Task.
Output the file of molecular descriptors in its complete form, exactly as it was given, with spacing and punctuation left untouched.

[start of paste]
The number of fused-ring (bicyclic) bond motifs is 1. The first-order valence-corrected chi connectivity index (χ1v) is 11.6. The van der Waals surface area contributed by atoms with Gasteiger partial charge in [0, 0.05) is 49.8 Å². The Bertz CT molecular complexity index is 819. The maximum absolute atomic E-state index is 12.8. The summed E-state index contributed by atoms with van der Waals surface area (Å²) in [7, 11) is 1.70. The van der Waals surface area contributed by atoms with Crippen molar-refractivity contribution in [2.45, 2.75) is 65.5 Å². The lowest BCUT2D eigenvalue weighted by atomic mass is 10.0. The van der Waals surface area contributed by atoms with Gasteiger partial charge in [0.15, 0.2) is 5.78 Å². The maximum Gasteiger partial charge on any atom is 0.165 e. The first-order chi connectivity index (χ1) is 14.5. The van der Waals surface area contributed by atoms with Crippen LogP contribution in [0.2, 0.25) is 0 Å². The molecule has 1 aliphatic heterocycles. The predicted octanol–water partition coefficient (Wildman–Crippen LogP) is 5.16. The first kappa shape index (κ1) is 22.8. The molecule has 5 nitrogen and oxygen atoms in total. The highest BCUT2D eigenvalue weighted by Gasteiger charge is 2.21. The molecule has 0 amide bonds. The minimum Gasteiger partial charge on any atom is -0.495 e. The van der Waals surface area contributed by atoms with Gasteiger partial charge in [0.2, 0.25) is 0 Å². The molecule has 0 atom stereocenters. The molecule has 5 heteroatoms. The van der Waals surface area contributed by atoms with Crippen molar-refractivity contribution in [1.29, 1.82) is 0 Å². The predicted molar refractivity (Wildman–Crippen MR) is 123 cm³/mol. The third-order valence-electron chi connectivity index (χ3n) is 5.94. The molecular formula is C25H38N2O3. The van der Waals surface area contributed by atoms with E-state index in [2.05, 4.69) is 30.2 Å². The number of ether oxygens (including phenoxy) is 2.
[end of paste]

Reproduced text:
The number of fused-ring (bicyclic) bond motifs is 1. The first-order valence-corrected chi connectivity index (χ1v) is 11.6. The van der Waals surface area contributed by atoms with Gasteiger partial charge in [0, 0.05) is 49.8 Å². The Bertz CT molecular complexity index is 819. The maximum absolute atomic E-state index is 12.8. The summed E-state index contributed by atoms with van der Waals surface area (Å²) in [7, 11) is 1.70. The van der Waals surface area contributed by atoms with Crippen molar-refractivity contribution in [2.45, 2.75) is 65.5 Å². The lowest BCUT2D eigenvalue weighted by atomic mass is 10.0. The van der Waals surface area contributed by atoms with Gasteiger partial charge in [0.15, 0.2) is 5.78 Å². The maximum Gasteiger partial charge on any atom is 0.165 e. The first-order chi connectivity index (χ1) is 14.5. The van der Waals surface area contributed by atoms with Crippen LogP contribution in [0.2, 0.25) is 0 Å². The molecule has 1 aliphatic heterocycles. The predicted octanol–water partition coefficient (Wildman–Crippen LogP) is 5.16. The first kappa shape index (κ1) is 22.8. The molecule has 5 nitrogen and oxygen atoms in total. The highest BCUT2D eigenvalue weighted by Gasteiger charge is 2.21. The molecule has 0 amide bonds. The minimum Gasteiger partial charge on any atom is -0.495 e. The van der Waals surface area contributed by atoms with Gasteiger partial charge in [0.2, 0.25) is 0 Å². The molecule has 0 atom stereocenters. The molecule has 5 heteroatoms. The van der Waals surface area contributed by atoms with Crippen molar-refractivity contribution in [1.29, 1.82) is 0 Å². The predicted molar refractivity (Wildman–Crippen MR) is 123 cm³/mol. The third-order valence-electron chi connectivity index (χ3n) is 5.94. The molecular formula is C25H38N2O3. The van der Waals surface area contributed by atoms with E-state index in [2.05, 4.69) is 30.2 Å². The number of ether oxygens (including phenoxy) is 2.